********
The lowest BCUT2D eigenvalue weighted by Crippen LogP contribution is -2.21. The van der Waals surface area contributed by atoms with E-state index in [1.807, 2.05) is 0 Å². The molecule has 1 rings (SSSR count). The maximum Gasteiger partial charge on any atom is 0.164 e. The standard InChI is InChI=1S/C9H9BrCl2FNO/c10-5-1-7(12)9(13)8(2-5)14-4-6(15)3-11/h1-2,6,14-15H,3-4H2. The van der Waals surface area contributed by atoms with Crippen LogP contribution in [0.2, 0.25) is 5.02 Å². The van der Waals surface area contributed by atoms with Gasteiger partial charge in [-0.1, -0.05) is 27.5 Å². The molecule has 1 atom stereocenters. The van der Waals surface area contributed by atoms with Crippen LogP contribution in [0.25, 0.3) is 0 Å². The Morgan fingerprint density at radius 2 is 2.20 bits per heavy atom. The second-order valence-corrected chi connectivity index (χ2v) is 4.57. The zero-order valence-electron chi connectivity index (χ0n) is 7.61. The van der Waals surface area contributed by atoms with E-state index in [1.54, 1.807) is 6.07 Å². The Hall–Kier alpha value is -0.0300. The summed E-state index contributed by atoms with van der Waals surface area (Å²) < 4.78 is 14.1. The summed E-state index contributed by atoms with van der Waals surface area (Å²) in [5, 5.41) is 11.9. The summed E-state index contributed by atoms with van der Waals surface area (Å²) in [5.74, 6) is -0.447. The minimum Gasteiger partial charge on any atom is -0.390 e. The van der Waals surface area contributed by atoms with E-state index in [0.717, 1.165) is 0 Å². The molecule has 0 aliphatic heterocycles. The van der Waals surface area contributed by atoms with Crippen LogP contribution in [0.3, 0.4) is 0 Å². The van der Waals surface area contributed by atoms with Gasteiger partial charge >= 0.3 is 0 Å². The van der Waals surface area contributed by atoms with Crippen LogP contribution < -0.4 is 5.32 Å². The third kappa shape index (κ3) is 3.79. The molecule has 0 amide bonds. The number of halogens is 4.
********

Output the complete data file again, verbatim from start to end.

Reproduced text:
The lowest BCUT2D eigenvalue weighted by Crippen LogP contribution is -2.21. The van der Waals surface area contributed by atoms with E-state index in [1.807, 2.05) is 0 Å². The molecule has 1 rings (SSSR count). The maximum Gasteiger partial charge on any atom is 0.164 e. The standard InChI is InChI=1S/C9H9BrCl2FNO/c10-5-1-7(12)9(13)8(2-5)14-4-6(15)3-11/h1-2,6,14-15H,3-4H2. The van der Waals surface area contributed by atoms with Crippen LogP contribution in [0.2, 0.25) is 5.02 Å². The van der Waals surface area contributed by atoms with Gasteiger partial charge in [-0.1, -0.05) is 27.5 Å². The molecule has 1 atom stereocenters. The van der Waals surface area contributed by atoms with Crippen LogP contribution in [0.25, 0.3) is 0 Å². The Morgan fingerprint density at radius 2 is 2.20 bits per heavy atom. The second-order valence-corrected chi connectivity index (χ2v) is 4.57. The zero-order valence-electron chi connectivity index (χ0n) is 7.61. The van der Waals surface area contributed by atoms with E-state index in [1.54, 1.807) is 6.07 Å². The Hall–Kier alpha value is -0.0300. The summed E-state index contributed by atoms with van der Waals surface area (Å²) < 4.78 is 14.1. The summed E-state index contributed by atoms with van der Waals surface area (Å²) in [5, 5.41) is 11.9. The summed E-state index contributed by atoms with van der Waals surface area (Å²) in [5.74, 6) is -0.447. The minimum Gasteiger partial charge on any atom is -0.390 e. The van der Waals surface area contributed by atoms with E-state index in [0.717, 1.165) is 0 Å². The molecule has 0 aliphatic heterocycles. The van der Waals surface area contributed by atoms with Crippen LogP contribution in [0.3, 0.4) is 0 Å². The van der Waals surface area contributed by atoms with Gasteiger partial charge >= 0.3 is 0 Å². The van der Waals surface area contributed by atoms with Crippen LogP contribution < -0.4 is 5.32 Å². The third kappa shape index (κ3) is 3.79. The molecule has 0 amide bonds. The number of halogens is 4.